Proximity Bias and How to Avoid It

Hybrid work model is turning into a permanent practice for a significant number of companies and the results are convincing. With its cost-effective structure and contended feedback from both the employees and the employers, the future looks promising for the hybrid work model.

However, there are issues to be tackled as well with the rise of this relatively new work structure. Work-life balance, office time scheduling, and uncertainty of corporate culture are some of them; yet there’s another problem to be wary of: Proximity bias.

How proximity bias can affect the future of employees and the overall synergy in the workplace is an issue to be addressed. Raising awareness and generating effective solutions about it is something not to be neglected for companies with hybrid work models moving forward.

What Is Proximity Bias?

In the broadest sense, proximity bias is valuing something or someone that is nearest to us more than its remote counterpart. It’s basically an unconscious favoritism towards whatever is closest to us over those in remote locations.

Proximity bias is not something new, it’s been in place for a long time and it’s been affecting the dynamics of the workplace even before the pandemic. There’s always been favoritism of managers towards workers that are more engaged with them in person, but now there are physically remote workers, and it’s even more related today.

In terms of basic human psychology, proximity bias can be something to be excused but in the workplaces, considering its possible negative effects on remote workers, there should be some adjustments to be made to level the playing field.

How Can It Affect the Workplace?Proximity Bias and How to Avoid It

Even before the hybrid work model, proximity bias was affecting the next step in employees’ careers. Usually, the ones around the senior people used to be involved in important projects, receive promotional offers and even paid higher than the employees that didn’t have the same kind of relationship with their managers.

The same practice is highly expected in hybrid workplaces as well because that’s what people are used to. In comparison to their on-site colleagues, remote workers have the risk of being overlooked and there’s a possibility of their work being undervalued.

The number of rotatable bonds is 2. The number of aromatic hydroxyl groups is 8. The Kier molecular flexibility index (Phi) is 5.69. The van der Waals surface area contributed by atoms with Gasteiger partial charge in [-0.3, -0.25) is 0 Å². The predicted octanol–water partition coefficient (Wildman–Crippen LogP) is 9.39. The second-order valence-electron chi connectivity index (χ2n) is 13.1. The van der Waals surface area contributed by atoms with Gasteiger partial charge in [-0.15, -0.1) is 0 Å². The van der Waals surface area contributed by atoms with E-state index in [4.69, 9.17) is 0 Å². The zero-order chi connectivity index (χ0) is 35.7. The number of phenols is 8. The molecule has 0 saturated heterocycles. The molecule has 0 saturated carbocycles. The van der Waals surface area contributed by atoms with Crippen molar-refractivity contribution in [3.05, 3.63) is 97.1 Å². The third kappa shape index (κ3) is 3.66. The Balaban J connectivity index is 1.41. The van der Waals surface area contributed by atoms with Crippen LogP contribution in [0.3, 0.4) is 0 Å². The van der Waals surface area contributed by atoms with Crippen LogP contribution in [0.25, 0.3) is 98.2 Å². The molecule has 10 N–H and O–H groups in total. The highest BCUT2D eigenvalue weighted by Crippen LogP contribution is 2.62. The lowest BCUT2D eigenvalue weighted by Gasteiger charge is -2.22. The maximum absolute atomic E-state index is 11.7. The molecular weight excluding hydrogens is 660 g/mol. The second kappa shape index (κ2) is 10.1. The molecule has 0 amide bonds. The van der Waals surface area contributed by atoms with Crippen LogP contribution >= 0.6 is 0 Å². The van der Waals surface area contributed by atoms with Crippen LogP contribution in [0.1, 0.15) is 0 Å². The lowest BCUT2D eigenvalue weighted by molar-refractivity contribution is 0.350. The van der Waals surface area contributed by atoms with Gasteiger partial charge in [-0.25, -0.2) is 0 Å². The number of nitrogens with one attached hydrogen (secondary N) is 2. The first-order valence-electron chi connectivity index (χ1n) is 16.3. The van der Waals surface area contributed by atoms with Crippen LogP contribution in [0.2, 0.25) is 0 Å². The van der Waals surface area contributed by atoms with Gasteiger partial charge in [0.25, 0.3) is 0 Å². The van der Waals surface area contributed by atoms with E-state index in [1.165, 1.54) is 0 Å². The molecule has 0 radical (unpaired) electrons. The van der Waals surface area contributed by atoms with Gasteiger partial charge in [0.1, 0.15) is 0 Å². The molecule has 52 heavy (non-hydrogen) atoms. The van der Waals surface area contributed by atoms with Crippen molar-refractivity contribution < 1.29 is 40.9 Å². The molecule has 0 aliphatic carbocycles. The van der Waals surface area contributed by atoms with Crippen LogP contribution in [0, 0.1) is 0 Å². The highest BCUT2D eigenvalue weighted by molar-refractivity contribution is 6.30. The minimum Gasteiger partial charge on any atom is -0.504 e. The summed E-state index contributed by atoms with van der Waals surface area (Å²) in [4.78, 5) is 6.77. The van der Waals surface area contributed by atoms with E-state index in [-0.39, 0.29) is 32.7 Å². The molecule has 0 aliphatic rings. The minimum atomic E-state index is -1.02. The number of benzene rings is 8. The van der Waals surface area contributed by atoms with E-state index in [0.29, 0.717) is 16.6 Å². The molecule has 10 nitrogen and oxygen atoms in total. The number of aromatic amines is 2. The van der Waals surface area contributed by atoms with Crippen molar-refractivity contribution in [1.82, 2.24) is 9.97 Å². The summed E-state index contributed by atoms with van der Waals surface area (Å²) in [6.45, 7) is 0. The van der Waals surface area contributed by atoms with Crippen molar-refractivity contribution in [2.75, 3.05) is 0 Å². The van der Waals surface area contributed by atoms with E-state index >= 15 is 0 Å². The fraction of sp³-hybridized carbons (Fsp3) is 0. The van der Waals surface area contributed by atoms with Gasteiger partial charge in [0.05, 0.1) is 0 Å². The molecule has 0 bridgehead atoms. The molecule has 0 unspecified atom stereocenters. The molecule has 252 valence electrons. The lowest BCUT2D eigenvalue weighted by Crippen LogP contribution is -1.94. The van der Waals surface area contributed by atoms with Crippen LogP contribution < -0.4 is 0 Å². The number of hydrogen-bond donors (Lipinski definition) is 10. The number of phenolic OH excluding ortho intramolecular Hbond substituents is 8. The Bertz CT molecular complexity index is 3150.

The purpose behind incorporating remote workers for a hybrid workplace is to provide the flexibility that employees need without taking the time spent in the office as an evaluation criterion. So that the people can be evaluated based on the quality of their work; instead of their personal involvement in the office.

But the continuity of proximity bias in a hybrid workplace can completely kill the benefits of switching to a hybrid work model and discourage people from working remotely.

To practice the hybrid work model to its best capacity, proximity bias should be handled effectively and it brings an important responsibility on managers’ behalf.

How to Avoid Proximity Bias in Hybrid Workplaces?Proximity Bias and How to Avoid It

Raising awareness about it is the first step. Although proximity bias is something that managers have never heard of, it’s likely that they’re doing it unwittingly. So the first step in avoiding proximity bias should be keeping managers aware of the risk.

To raise awareness, human resources departments can take the lead role. Organizing informative sessions with managers or holding interactive meetings with employees included might be good options. They can remind people that how close employees are to their seniors should not be the prominent evaluating factor and everyone should be given equal chances.

It should be noted that the solution isn’t completely reverting to a full-time office. Although it may look like removing the proximity bias for remote workers, it’s not the solution that the contemporary business world asks for.

To provide equal chances for both on-site and remote workers, the frequency of one-to-one meetings or team evaluation sessions can be increased. By giving remote workers more chances to engage with the workplace and having them speak up about their participation and expectations, businesses can build a wall against the proximity bias

Also, carrying an objective attitude towards employees’ performance is a big part of avoiding proximity bias. It’s only natural for managers to get impressed by the time employees spend in the office but switching to a hybrid work model requires them to value what’s been performed rather than how.

By taking the correct measures in the workplace with the collaboration of human resources and managers, there’s no reason for people to fall into the proximity bias trap. As long as the employees are treated equally and everyone is given a chance to speak up, businesses can establish an equal ground for their employees regardless of their location.

So, in a nutshell, proximity bias is something to behold in hybrid workplaces and can have detrimental consequences when not taken care of. To avoid it from happening, businesses can apply these practices:

·  Informing managers about the proximity bias to raise awareness

·  Holding frequent meetings with remote employees to make sure that their voices are heard

·  Evaluating people’s performance based on the quality of their output

·  Considering everyone as a candidate for important tasks

By following these steps, proximity bias can turn into something only for history books.



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